Sometimes it’s just not your fault.
You ever have one of those days when nothing seems to be working?
You know, when you’re building something and you measure and cut a piece of wood and it doesn’t fit right? So you go and measure again… twice… and recut it and it still doesn’t fit?
Usually, I find it’s something stupid, like I added two dimensions wrong. or I forgot to account for the thickness of the saw blade. In other words, crash and burn due to pilot error.
This week, however, I ran into several instances where it actually was the tool that was screwing up and not me.
Mounting Block Project:
I was building a new and improved mounting block for my wife to get up on her tall horse. I had cut and assembled all the pieces except for the steps. All I needed was three stair treads with square corners. Over to my trusty table saw. Measure, mark and run through a piece of 3/4 inch plywood. I put it in place.
It wasn’t square.
Ok. Try again. I cut another.
It wasn’t square either.
I examined the saw. Somehow the sliding fence that I use to keep wood straight as it moves over the blade had gotten bent. So every cut I made with that saw was going to be off.
For once, it wasn’t my fault. The tool I was using was screwed up.
Not to be deterred, I Proceded to cut a stair tread with a skilsaw and a fence clamped to the plywood. The first cut went fine. I produced a lovely straight, square step. But the second cut, the saw blade veered off its line. It wasn’t off by a lot. Just enough for me to notice.
I backed the saw out and pushed it through again. Again it veered. A third try. Same result. Again, this was a tool that I’d been using for five years and it had never failed me. Yet despite my doing everything just right, for some reason, this day, the skilsaw simply would not make a precise, straight cut.
What do you do when machines don’t work right?
In this case I was close enough that I was able to square off the board using a hand held block plane. Though at this point I half expected the plane to fall apart in my hand.
Next case. Our 2013 Subaru Outback. Fifty thousand miles. In the morning when the car is cold, it goes clunk when you press on the gas pedal.
Took it to the dealer, dealer says the transmission’s broken. Fifty thousand miles and the transmissions shot?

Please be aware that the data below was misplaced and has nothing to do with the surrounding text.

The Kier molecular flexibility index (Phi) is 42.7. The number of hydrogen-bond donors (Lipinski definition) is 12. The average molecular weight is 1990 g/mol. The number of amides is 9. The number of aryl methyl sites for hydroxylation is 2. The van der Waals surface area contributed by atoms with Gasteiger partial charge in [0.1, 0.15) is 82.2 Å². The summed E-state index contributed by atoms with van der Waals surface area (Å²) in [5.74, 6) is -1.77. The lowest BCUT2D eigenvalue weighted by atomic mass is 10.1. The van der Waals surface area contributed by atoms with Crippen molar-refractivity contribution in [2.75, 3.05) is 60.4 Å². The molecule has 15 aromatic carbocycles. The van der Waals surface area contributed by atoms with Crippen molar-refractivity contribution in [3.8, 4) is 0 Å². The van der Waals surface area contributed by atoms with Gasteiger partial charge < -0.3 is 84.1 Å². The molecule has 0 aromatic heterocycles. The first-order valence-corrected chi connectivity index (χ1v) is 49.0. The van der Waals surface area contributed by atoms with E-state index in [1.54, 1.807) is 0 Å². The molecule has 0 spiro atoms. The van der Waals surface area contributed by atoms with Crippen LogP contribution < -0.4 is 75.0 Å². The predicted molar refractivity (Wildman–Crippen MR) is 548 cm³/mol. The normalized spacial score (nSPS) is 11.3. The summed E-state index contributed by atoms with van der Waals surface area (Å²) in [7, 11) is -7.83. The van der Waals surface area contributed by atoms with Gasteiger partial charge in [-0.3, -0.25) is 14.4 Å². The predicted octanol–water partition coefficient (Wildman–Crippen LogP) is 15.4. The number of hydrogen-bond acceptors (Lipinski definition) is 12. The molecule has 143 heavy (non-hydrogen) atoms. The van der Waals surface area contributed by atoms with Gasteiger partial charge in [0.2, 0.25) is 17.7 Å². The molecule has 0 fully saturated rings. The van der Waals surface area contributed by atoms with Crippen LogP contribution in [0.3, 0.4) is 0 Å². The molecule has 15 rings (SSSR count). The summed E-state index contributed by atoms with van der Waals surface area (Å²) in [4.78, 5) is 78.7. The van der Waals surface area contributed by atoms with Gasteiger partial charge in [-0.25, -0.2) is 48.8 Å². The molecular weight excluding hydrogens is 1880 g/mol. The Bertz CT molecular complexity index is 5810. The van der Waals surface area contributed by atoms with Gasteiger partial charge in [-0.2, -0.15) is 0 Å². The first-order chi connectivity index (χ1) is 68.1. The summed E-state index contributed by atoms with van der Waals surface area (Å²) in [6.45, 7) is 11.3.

To Subaru’s credit they extended the warranty and fixed it for free. (They sort of had to, because it was happening to so many 2013’s that they were looking at lawsuits if they didn’t do something.)
The point is, once again it wasn’t our fault. The car just broke…. prematurely.
The worst example of stuff no longer working happened two nights ago. I was working at my desktop computer on a photoshop project. All of a sudden the screen flickered. Like the computer hiccuped. When the screen came back on all the icons were squished and blurry. I did everything I could think of to fix it. All to no avail. So I took it in to my local computer shop. After looking at it for a day he informed me that the problem was that the computer needed to upgrade to a new video card driver. (Drivers are the software commands that tell the hardware what to do.) The problem was that the company that manufactured the video card no longer produced updated software for that video card. Neither does Microsoft.
Thus, for all intensive purposes, my computer no longer works….. not because it is broken, but because the computing world deems it too old to bother writing the software to keep it going.
When a machine breaks down after years of faithful service -like the saw – it’s regrettable but understandable. If a machine breaks down ahead of its time, – like the car – it’s more than regrettable. It’s tragic. Bordering on negligence.
But when a machine becomes useless, not because it is broken, but because the people who made it, in their inimitable wisdom, feel it is too old To continue updating the software that could keep it running, to me, that’s Criminal.
Really, the most maddening thing about the computer was that this happened in the middle of a work session. I’ve gotten used to computers that “upgrade” their software after you shut them off. If I’d gone to sleep and woken up to find the computer was screwed up that would be bad enough. But I was sitting in front of the machine watching as the machine stopped working. One minute it was working fine. The next minute it was obsolete. It was as if someone out there in computer land pulled a switch that turned my computer into a large paperweight.
Now perhaps I can come to some sort of peace over these events….
… if I could just get someone to convince me it’s totally coincidental that the machines in question all broke down two days before “Black Friday.”